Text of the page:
A Chat with Public Presentations Professor Glenn Byrne

Professor Glenn Byrne (Th.D.) teaches Professional Presentations, the only public speaking class offered at Boston University. Here he speaks on his experience as a professional public speaker and gives some tips for those hoping to shake their fear of public speaking.

You were a student here at Boston University, right?

Professor Glenn Byre: Right, I came here to get my Doctoral degree in Theology. I was just sort of floundering around, and advisers suggested I do a minor in COM. Later, the program chair told me I should be teaching the class and offered me a job. It was serendipitous.

That definitely is serendipitous. Can you give me a little more backstory?

GB: Yes, so I am a Catholic priest. Before BU, I had been in Cambridge working on my master’s degree, but I wanted to pursue education and have the opportunity of teaching. BU was very flexible and allowed me to do both.

I was going to say that being a professor and being a priest are very different jobs, but now that I think about it, they are probably rather similar.

GB: Right. There are a lot of similar ideas, concepts, and interactions as a professor and a priest.

As a priest, there is weekly preparation, practice and presentation—which is how I run my class. Religious professionals really need to keep themselves updated, because as professionals, once you go and start working, there are no workshops–but a good way for anyone to improve is to observe. Listen to others.

Both of your jobs require a lot of public speaking. What do you think about public speaking’s importance for the average person’s daily life?

GB: How can you avoid it? That sums it all up. It is unfortunate that public speaking is not a requirement for everyone. I have had pre-veterinary students in my class because it’s a requirement for veterinary school. It should be a requirement for all COM students. Public speaking appears in all shapes, so expect it! The more prepared you are, the better you will be.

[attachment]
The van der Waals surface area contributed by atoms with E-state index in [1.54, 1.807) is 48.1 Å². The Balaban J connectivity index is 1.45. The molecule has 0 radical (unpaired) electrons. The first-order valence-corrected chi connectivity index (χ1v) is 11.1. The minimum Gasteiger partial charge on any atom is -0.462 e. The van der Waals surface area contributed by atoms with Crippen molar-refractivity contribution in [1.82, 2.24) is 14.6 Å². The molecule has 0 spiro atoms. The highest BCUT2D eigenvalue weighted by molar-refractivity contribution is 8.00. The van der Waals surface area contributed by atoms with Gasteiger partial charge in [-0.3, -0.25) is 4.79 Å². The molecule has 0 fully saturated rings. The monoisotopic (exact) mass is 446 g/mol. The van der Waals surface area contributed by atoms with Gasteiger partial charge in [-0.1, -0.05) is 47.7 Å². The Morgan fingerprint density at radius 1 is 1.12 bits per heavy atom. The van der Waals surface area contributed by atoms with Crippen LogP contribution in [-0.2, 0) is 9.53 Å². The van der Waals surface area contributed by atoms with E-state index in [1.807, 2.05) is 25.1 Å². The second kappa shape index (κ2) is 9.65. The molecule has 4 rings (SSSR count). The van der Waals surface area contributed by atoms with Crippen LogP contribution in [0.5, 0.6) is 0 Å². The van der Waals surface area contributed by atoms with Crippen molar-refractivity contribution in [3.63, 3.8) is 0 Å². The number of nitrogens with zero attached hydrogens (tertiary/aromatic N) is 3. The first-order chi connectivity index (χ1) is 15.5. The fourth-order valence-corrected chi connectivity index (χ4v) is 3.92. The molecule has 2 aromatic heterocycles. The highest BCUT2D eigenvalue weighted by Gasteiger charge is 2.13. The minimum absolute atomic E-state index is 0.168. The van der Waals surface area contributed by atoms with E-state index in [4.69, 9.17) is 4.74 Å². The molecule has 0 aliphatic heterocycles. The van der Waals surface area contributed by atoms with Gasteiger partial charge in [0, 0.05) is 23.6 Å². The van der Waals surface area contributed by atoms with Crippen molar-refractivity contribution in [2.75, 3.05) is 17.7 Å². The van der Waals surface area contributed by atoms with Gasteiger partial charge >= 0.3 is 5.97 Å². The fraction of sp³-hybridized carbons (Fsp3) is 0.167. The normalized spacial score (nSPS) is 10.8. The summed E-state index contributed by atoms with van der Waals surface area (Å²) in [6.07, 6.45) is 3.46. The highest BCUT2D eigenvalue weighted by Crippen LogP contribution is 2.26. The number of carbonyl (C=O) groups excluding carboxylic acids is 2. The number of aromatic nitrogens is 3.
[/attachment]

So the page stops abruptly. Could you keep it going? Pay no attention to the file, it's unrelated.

Those are very true points. I know you are an experienced public speaker, but have you ever had any truly disastrous public speaking experiences?

GB: I was speaking at a workshop in Nebraska, and I did some research before. You know, read the local papers and tried to get a sense of who these people were. But I misread them and could not relate to them at all. I made jokes and they fell flat. I could not connect with them at all.

Oh, gosh, I can imagine how uncomfortable that must have been. Do you have any big tips to avoid situations like that?

GB: Obviously, practice. That is my biggest tip–but it’s important to note that public speaking has changed. It is no longer just one person standing and talking. People are visual learners, and there have been huge technological advancements. I mean, the things that are used daily were unheard of 20 to 30 years ago. I remember the first time I saw someone use PowerPoint; it was just like, “Wow. Amazing.”

I know you have been at COM for some time. Can you speak a little more about your experience here?

GB: I have been here for 20 years. When I started here, I didn’t have a computer, and there weren’t computers in the classroom. Now there are computer labs everywhere, and everyone’s got a computer in their bag. Using CD and DVD were radically new when I started.

I think that COM is a good, solid education for the value. Hopefully, more students will take advantage of Professional Presentations. I like having students from other schools. It brings some diversity into the classroom. The class is for everyone, not just COM majors.


Paige Hill, Staff Writer

Paige Hill is a sophomore in the College of Communication studying public relations with a minor in political science. She loves working in the Community Service Center and tutoring at the Intergenerational Literacy Program in Chelsea. Ultimately, Paige hopes to combine her passions for education and communications to pursue a career in nonprofit PR.

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